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Blackhawks prospect will not be prosecuted under Illinois revenge porn law

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The charge that was brought to light last week has been dropped.

Eric Bolte-USA TODAY Sports

Chicago Blackhawks prospect Garret Ross will not be prosecuted on a charge of non-consensual dissemination of sexual images in Illinois because the alleged crime occurred in another state. A spokeswoman for the DeKalb County state’s attorney announced that the charges had been dropped Tuesday, per Stacy St. Clair of the Chicago Tribune.

Authorities in DeKalb County had charged Ross, a 23-year-old forward, in February, but he was in Michigan at the time of the alleged crime. While he may reside in the state of Illinois, criminal charges are always prosecuted in the state they're committed in. Illinois has one of the toughest revenge porn laws in the entirety of the United States. Michigan, on the other hand, has yet to institute one.

Ross played with Chicago's AHL club, the Rockford IceHogs, until last week, when the Blackhawks suspended him from the organization "pending the outcome of the legal process." He was charged on Feb. 2 and turned himself in to police Feb. 4, at which point he was released on bond and given permission to travel out of state with the team. Another player was also mentioned in the police report, which was obtained by 13 WREX in Rockford, but there was a lack of evidence to bring charges against him.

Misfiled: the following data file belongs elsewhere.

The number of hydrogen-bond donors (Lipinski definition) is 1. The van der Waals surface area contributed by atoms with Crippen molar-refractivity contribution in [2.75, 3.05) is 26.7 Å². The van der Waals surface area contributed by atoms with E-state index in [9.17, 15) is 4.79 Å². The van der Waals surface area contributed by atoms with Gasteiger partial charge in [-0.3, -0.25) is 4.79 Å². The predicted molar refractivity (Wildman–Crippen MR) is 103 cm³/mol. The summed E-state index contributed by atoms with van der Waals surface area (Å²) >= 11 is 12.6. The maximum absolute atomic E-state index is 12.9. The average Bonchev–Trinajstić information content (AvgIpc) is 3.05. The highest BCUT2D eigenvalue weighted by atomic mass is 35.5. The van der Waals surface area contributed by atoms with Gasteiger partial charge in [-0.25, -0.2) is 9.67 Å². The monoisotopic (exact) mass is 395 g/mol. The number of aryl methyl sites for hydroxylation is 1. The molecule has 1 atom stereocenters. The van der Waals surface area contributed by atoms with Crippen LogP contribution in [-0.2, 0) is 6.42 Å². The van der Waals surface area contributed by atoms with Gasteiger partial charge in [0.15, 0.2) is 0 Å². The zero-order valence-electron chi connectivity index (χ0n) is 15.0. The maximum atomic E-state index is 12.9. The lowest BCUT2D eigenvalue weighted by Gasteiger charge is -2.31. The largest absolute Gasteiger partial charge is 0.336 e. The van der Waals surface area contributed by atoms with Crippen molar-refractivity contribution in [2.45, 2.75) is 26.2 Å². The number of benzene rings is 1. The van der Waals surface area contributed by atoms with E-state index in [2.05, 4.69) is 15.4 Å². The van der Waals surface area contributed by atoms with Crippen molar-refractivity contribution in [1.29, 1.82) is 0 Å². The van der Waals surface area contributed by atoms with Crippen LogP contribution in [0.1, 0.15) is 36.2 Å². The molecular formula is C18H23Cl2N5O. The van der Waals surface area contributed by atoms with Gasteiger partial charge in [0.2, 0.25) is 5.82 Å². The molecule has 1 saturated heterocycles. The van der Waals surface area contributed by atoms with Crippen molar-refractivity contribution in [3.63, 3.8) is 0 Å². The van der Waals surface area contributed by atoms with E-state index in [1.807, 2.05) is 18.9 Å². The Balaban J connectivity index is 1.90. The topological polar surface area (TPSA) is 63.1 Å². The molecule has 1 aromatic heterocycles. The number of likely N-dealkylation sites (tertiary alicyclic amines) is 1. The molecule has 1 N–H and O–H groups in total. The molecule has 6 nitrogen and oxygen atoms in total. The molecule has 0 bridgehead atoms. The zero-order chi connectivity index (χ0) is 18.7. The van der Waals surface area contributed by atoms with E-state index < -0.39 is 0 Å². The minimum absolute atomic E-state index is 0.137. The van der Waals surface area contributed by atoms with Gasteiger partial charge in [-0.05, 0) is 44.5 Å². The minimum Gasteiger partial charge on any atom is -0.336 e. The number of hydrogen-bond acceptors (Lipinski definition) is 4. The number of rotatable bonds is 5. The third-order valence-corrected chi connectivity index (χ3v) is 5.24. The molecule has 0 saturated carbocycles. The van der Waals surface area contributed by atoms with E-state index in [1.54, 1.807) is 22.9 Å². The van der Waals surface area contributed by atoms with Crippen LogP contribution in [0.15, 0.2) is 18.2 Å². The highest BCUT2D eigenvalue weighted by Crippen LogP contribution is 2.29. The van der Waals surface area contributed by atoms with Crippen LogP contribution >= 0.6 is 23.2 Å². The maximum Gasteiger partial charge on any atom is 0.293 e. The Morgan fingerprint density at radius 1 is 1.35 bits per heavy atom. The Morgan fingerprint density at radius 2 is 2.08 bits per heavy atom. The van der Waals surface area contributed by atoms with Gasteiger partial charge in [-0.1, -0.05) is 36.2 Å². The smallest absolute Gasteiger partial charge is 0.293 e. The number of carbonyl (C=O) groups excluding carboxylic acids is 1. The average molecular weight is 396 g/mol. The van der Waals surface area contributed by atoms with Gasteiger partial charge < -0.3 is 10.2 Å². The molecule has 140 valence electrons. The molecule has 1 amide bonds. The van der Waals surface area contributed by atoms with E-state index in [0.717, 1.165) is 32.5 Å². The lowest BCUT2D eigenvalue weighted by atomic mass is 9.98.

Given that Ross was charged in early February following a four-month investigation stemming from a complaint originally made in September, the news brought up questions regarding that timeline and when exactly the team found out about the situation. Ross continued playing for several weeks until the team acted once word began to spread about the news.

Illinois' revenge porn law, which is designed to prevent former romantic partners from sharing images that had previously been assumed to be personal and private, went into effect June 1, 2015. While Michigan has passed a law stating that there's "a two-year felony and/or a $5,000 fine for posting a message on the Internet without the consent of another party," the more recent Illinois law provides for harsher penalties.

It's a Class 4 felony punishable by one to three years in prison, a possible $25,000 fine and restitution to victims for costs incurred.

Ross could still be charged with a misdemeanor in Michigan but would not be facing the same kind of potential punishment if convicted. He remains suspended by the Blackhawks and is set to become a restricted free agent this offseason.